Again; the preaching of the gospel is the appointed instrument in the hands of the Holy Spirit whereby the elect are brought to Christ. God does not disdain instrumental agencies, but is pleased to employ them: He who ordained the end, also appointed the means thereto. Just because God’s elect are "scattered abroad" (John 11:52) among all nations, He has commanded that "Repentance and remission of sins should be preached in His name among all nations" (Luke 24:47). It is by hearing the gospel they are called out of the world. By nature God’s elect are the children of wrath "even as others": they are lost sinners needing a Saviour, and apart from Christ there is no salvation for them. Therefore the gospel must be preached to and believed in by them before they can rejoice in the knowledge that their sins are forgiven. The gospel, then, is God’s great winnowing fan, separating the wheat from the chaff, and gathering the former into His garner.

Moreover, the non-elect gain much from the gospel even though it effects not their eternal salvation. The world exists for the elect’s sake, yet all share the benefits of it. The sun shines upon the evil as well as the good; refreshing showers fall upon the lands of the wicked as truly as on the ground of the righteous. So God causes the gospel to reach the ears of many of the non-elect, as well as those of His favored people. Why? Because it is one of His powerful agencies to hold in check the wickedness of fallen men. Millions who are never saved by it, are reformed: their lusts are bridled, their outward course improved, and society is made more suitable for the saints to live in. Compare the peoples without the gospel and those who have it: in the case of the latter it will be found that higher morality obtains even where there is no spirituality.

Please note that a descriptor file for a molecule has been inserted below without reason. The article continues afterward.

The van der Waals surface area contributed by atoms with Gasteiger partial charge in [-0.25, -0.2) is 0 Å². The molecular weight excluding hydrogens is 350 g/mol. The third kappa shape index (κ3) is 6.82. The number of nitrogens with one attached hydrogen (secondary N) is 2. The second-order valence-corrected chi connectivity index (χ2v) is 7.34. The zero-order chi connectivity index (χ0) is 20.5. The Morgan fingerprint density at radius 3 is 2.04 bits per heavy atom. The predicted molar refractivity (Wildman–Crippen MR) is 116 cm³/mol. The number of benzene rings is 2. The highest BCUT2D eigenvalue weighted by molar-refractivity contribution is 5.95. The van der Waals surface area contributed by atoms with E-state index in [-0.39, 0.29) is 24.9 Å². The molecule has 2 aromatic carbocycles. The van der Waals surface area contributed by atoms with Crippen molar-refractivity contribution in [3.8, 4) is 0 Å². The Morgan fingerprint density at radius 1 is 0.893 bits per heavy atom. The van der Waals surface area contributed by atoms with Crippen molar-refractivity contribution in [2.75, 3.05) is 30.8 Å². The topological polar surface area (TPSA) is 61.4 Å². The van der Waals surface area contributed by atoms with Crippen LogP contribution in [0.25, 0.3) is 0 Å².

Finally, it should be pointed out that the gospel is made a real test of the characters of all who hear it. The Scriptures declare that man is a fallen, corrupt, and sin-loving creature. They insist that his mind is enmity against God, that he loves darkness rather than light, that he will not be subject to God under any circumstances. Yet who believes such humbling truths? But the response to the gospel by the non-elect demonstrates the verity of God’s Word. Their continued impenitence, unbelief, and disobedience bears witness to their total depravity. God instructed Moses to go unto Pharaoh and make request that Israel should be allowed to worship Jehovah in the wilderness; yet in the next verse He told him, "I am sure that the king of Egypt will not let you go, not by a mighty hand" (Ex. 3:18, 19).Then why send Moses on such an errand? To make manifest the hardness of Pharaoh’s heart, the stubbornness of his will, and the justice of God in destroying such a wretch.

Fourth, it destroys human responsibility. Arminians contend that to affirm God has unalterably decreed and fixed the history and destiny of every man, would be to demolish human accountability, that in such a case man would be no better than a machine. They insist that man’s will must be free, free equally unto good and evil, or otherwise he would cease to be a moral agent. They argue that unless a person’s actions are without compulsion, and are in accordance with his own desires and inclinations, he could not be justly held responsible for them. From this premise the conclusion is drawn that it is the creature and not the Creator who chooses and decides his eternal destiny, for if his acts are self-determined, they cannot be divinely determined.

Such an objection is really a descent into the dark regions of philosophy and metaphysics, a specious attempt of the Enemy to lead us away from the realm of divine revelation. So long as we abide by the Holy Scriptures, we are safe, but as soon as we resort to reasoning upon spiritual matters we are certain to err. God has already made known all that He deems well for us to know in this life, and any attempt to be wise above that which is written is naught but folly and impiety. From the Scriptures it is clear as a sunbeam that man—whether considered as unfallen or fallen—is a responsible being, that he is made to reap whatsoever he sows, that he will yet have to render unto God an account of all his deeds and be judged accordingly; and nothing must be allowed to weaken the impression of these solemn facts upon our minds.